This signifies that, barring France, where the post-Covid debt-to-GDP ratio growth mirrored the UK’s, Britain’s debt expansion has been the most rapid among EU countries. However, France’s overall burden was notably larger, at 112.4% of GDP at the year’s commencement.
The growing disparity between the UK and the EU, now at 16.8 percentage points compared to eight at the end of 2019, is attributed to extensive government borrowing during the pandemic, weak UK economic growth, and surging borrowing costs.
PwC’s chief economist, Barret Kupelian, underscored the primary divergence factor as the UK’s lack of economic growth, impacting the denominator of the debt-to-GDP ratio.
UK house prices continued their downward trend last month, with the average price dipping to £260,828, marking a 0.2% reduction, as reported by Nationwide. This acceleration in the annual rate of price drop from 3.5% to 3.8% has not been witnessed since the financial crisis of July 2009.
Despite the prevalent economic headwinds and surging mortgage costs, Nationwide suggests a gentle deceleration in the property market is feasible.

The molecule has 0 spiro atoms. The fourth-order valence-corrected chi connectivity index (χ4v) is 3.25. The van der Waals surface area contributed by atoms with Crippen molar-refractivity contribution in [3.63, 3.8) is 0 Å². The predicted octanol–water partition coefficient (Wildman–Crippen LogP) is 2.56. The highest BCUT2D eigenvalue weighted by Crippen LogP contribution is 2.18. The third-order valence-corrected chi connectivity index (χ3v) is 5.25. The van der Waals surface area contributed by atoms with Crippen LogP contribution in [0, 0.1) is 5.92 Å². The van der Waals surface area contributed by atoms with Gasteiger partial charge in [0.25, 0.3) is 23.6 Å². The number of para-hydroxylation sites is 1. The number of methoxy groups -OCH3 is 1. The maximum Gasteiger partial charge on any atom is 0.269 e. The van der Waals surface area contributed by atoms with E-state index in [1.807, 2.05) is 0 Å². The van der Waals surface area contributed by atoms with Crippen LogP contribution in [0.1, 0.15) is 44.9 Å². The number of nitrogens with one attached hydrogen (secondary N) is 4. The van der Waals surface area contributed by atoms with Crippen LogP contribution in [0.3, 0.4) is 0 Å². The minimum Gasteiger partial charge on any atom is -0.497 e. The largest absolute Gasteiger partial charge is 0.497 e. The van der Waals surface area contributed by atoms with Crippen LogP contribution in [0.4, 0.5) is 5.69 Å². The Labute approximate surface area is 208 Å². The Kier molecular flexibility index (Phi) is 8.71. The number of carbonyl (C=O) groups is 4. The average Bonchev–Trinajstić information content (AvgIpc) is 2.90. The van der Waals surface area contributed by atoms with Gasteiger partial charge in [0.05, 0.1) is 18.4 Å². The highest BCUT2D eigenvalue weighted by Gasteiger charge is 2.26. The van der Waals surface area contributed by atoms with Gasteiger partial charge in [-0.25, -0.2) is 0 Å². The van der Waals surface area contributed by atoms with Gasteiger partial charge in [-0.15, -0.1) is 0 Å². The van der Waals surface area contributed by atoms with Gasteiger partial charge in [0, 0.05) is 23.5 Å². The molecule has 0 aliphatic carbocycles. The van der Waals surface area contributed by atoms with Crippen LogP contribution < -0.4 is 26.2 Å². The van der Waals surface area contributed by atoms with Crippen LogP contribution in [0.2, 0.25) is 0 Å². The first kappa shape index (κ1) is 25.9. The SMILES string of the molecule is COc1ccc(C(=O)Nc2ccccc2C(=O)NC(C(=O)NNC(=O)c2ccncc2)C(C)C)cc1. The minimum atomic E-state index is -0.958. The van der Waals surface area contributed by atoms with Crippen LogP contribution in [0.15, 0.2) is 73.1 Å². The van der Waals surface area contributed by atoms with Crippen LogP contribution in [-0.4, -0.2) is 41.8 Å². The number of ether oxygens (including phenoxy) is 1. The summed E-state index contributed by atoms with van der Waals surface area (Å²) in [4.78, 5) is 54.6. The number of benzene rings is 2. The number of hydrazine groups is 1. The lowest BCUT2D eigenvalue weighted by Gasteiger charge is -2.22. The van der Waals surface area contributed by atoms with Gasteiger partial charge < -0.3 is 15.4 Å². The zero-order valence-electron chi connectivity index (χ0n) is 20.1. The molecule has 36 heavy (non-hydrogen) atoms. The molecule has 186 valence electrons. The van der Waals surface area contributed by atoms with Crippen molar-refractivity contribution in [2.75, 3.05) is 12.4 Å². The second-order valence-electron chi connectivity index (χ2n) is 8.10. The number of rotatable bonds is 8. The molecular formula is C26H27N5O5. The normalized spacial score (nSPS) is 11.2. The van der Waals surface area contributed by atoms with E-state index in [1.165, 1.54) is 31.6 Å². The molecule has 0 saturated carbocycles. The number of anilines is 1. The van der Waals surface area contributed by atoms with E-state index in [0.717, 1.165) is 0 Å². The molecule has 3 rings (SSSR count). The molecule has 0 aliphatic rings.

According to Moneyfacts data, current average rates for two- and five-year fixed mortgages stand at 6.85% and 6.37%, respectively.
Addressing the financial strain, Nationwide’s chief economist, Robert Gardner, said: “Housing affordability remains a challenge for those considering buying a property through a mortgage. To illustrate, an individual earning an average wage and aiming to acquire a standard first-time buyer property, assuming a 6% mortgage rate and a 20% deposit, would allocate 43% of their net income towards mortgage payments.”
This figure has risen notably from 32% last year and significantly surpasses the long-term average of 29%. In addition, the deposit requirements remain high, with a 10% deposit accounting for 55% of the gross annual average income.
Despite these difficulties, Gardner remains optimistic, saying, “A relatively gentle adjustment is still feasible, assuming broader economic conditions align with our—and most other forecasters’—projections. Unemployment is forecast to stay under 5%, and the majority of current borrowers should be able to navigate the rising borrowing costs.”